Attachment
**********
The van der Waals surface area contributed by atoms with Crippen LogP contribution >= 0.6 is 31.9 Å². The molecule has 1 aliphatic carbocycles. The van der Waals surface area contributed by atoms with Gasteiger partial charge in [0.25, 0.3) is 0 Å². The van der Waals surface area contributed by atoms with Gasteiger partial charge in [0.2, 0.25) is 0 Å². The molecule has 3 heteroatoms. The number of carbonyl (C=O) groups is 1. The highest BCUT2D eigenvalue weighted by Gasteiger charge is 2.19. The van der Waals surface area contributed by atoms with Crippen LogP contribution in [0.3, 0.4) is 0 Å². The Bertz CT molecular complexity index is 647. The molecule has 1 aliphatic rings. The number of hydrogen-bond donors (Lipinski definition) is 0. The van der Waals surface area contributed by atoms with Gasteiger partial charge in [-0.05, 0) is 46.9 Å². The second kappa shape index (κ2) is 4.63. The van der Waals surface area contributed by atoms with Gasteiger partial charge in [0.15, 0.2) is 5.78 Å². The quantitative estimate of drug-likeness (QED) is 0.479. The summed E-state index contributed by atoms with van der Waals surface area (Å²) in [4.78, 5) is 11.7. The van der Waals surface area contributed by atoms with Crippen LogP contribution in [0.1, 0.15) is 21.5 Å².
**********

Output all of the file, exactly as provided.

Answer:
The van der Waals surface area contributed by atoms with Crippen LogP contribution >= 0.6 is 31.9 Å². The molecule has 1 aliphatic carbocycles. The van der Waals surface area contributed by atoms with Gasteiger partial charge in [0.25, 0.3) is 0 Å². The van der Waals surface area contributed by atoms with Gasteiger partial charge in [0.2, 0.25) is 0 Å². The molecule has 3 heteroatoms. The number of carbonyl (C=O) groups is 1. The highest BCUT2D eigenvalue weighted by Gasteiger charge is 2.19. The van der Waals surface area contributed by atoms with Crippen LogP contribution in [0.3, 0.4) is 0 Å². The Bertz CT molecular complexity index is 647. The molecule has 1 aliphatic rings. The number of hydrogen-bond donors (Lipinski definition) is 0. The van der Waals surface area contributed by atoms with Gasteiger partial charge in [-0.05, 0) is 46.9 Å². The second kappa shape index (κ2) is 4.63. The van der Waals surface area contributed by atoms with Gasteiger partial charge in [0.15, 0.2) is 5.78 Å². The quantitative estimate of drug-likeness (QED) is 0.479. The summed E-state index contributed by atoms with van der Waals surface area (Å²) in [4.78, 5) is 11.7. The van der Waals surface area contributed by atoms with Crippen LogP contribution in [0.1, 0.15) is 21.5 Å².